Bullfighting in Madrid
Bullfighting is as ubiquitous in Madrid as cricket is in the Indian sub-continent, and bullfighters are given the same celebrity status as sport stars. Your trip to Madrid would not be complete, if you are not intending to witness a spine-tingling bullfight.
Plaza Monumental de Toros de las Ventas, often referred to as the Mecca to bullfighting, draws some of the finest matadors in Spain. It is believed that a matador who hasn’t proven his bullfighting skills in Las Ventas is not considered to be a top-fight artist.
Bullfighting season in Madrid is between March and October. During this period, bullfights are organized every Sunday at 7 PM at Las Ventas, but during the Feria de San Isidro and the Feria de Otoo, there are bullfights everyday. Talent scouts mingle with the spectators on these two occasions, and matadors who distinguish themselves in the ring are signed up for Majorca, Málaga, and other places.
Bullfighting is all about testing the strength of matador and bull. The chief matadors also called toreros, are the ones who actually kill the bull, and they are dressed in gold, while their subordinates wear either a silver or black dress. A typical corrida (bullfight) is divided into 6 fifteen minutes sections called faenas, which are further segregated into three sections.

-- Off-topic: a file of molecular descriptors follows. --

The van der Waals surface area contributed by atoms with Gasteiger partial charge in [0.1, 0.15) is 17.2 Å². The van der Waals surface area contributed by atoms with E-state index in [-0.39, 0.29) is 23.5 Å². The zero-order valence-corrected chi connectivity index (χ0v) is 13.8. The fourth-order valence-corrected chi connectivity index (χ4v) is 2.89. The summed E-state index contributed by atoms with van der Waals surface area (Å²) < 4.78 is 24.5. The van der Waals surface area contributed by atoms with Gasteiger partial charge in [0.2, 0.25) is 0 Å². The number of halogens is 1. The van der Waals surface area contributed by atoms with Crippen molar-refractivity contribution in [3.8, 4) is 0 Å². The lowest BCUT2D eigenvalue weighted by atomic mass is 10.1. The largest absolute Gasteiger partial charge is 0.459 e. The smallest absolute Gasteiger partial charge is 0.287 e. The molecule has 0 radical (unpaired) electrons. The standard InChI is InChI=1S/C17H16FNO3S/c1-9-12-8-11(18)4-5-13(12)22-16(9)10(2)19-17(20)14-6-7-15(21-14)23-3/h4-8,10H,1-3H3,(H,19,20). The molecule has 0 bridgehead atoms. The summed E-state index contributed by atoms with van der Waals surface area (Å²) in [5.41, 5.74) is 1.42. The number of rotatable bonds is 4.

In the first section, the matador and his assistants use large magenta and yellow capes to test the bull’s (toro) strength. Picadors on horsebacks pierce the bull in the back of the neck to weaken it as well as compel it to drop it’s head to the level of the matador’s capes.
In the second section, the banderilleros stab the banderillas into the back of the oncoming bull. The banderillas are long, brightly colored barbed sticks that remain in the bull’s back for some time and aggravate it.
In the final section, the matador faces the bull alone and displays his bravery and skills through a series of elegant manoeuvres. His ultimate aim is to kill the bull and to achieve his goal he exchanges the long straight sword he has been using to position his cape for a smaller one with a curved end.
To execute the kill, the matador tries to mimic the angle formed by the head of a charging bull with his cape. As the bull reiterates, it’s vital area between the shoulder blades is exposed and the matador simply inserts his sword to reach the bull’s heart. A skilled matador, executes the bull in one go, but generally several attempts are required to subdue the bull.
Tickets for the bullfight can be purchased from Las Ventas itself. Alternatively, you can contact one of Madrid’s best ticket agents, Localidades Galicia for bullfight tickets. The prices of tickets vary depending upon the day and where you plan to sit.
Sombra are the best seats, as they are available in shades. The cheapest seats are filas, but they are always in the sun and provide the worst view. Barreras are the front row seats and Delanteras are third row seats. Delanteras are available in both the alta (high) and the baja (low) sections. The bullring isn’t too big but, if you plan to see the action without paying a lot for your seats, binoculars are probably a good idea.